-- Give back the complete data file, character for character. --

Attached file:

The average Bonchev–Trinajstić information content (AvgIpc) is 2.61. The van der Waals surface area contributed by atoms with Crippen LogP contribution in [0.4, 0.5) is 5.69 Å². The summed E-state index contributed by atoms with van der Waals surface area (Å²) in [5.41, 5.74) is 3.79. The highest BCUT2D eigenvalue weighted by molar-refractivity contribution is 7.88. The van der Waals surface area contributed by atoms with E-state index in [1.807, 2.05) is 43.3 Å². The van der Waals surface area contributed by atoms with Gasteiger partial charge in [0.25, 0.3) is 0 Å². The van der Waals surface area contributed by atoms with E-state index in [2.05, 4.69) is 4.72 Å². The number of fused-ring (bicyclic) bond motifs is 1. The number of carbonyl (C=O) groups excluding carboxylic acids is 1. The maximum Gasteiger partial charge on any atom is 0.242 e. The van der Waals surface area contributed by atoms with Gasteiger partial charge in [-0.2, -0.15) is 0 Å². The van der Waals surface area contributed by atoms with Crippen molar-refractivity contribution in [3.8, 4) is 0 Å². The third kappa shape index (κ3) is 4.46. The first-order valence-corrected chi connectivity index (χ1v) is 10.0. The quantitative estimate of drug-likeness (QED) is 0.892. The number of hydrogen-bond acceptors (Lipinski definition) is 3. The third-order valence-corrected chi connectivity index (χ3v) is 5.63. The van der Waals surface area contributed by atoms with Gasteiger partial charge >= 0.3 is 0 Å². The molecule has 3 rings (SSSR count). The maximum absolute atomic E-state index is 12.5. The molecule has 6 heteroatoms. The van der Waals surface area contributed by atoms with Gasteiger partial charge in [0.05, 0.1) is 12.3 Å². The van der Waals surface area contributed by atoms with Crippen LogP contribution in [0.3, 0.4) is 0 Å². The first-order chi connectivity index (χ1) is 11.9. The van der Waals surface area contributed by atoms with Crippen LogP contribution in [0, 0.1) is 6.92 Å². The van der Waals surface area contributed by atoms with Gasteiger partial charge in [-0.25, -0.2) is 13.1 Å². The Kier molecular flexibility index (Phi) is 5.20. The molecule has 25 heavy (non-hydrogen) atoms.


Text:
The average Bonchev–Trinajstić information content (AvgIpc) is 2.61. The van der Waals surface area contributed by atoms with Crippen LogP contribution in [0.4, 0.5) is 5.69 Å². The summed E-state index contributed by atoms with van der Waals surface area (Å²) in [5.41, 5.74) is 3.79. The highest BCUT2D eigenvalue weighted by molar-refractivity contribution is 7.88. The van der Waals surface area contributed by atoms with E-state index in [1.807, 2.05) is 43.3 Å². The van der Waals surface area contributed by atoms with Gasteiger partial charge in [0.25, 0.3) is 0 Å². The van der Waals surface area contributed by atoms with E-state index in [2.05, 4.69) is 4.72 Å². The number of fused-ring (bicyclic) bond motifs is 1. The number of carbonyl (C=O) groups excluding carboxylic acids is 1. The maximum Gasteiger partial charge on any atom is 0.242 e. The van der Waals surface area contributed by atoms with Gasteiger partial charge in [-0.2, -0.15) is 0 Å². The van der Waals surface area contributed by atoms with Crippen molar-refractivity contribution in [3.8, 4) is 0 Å². The third kappa shape index (κ3) is 4.46. The first-order valence-corrected chi connectivity index (χ1v) is 10.0. The quantitative estimate of drug-likeness (QED) is 0.892. The number of hydrogen-bond acceptors (Lipinski definition) is 3. The third-order valence-corrected chi connectivity index (χ3v) is 5.63. The van der Waals surface area contributed by atoms with Gasteiger partial charge >= 0.3 is 0 Å². The molecule has 3 rings (SSSR count). The maximum absolute atomic E-state index is 12.5. The molecule has 6 heteroatoms. The van der Waals surface area contributed by atoms with Gasteiger partial charge in [0.05, 0.1) is 12.3 Å². The van der Waals surface area contributed by atoms with Crippen LogP contribution in [0.3, 0.4) is 0 Å². The first-order chi connectivity index (χ1) is 11.9. The van der Waals surface area contributed by atoms with Crippen LogP contribution in [0, 0.1) is 6.92 Å². The van der Waals surface area contributed by atoms with Gasteiger partial charge in [-0.25, -0.2) is 13.1 Å². The Kier molecular flexibility index (Phi) is 5.20. The molecule has 25 heavy (non-hydrogen) atoms.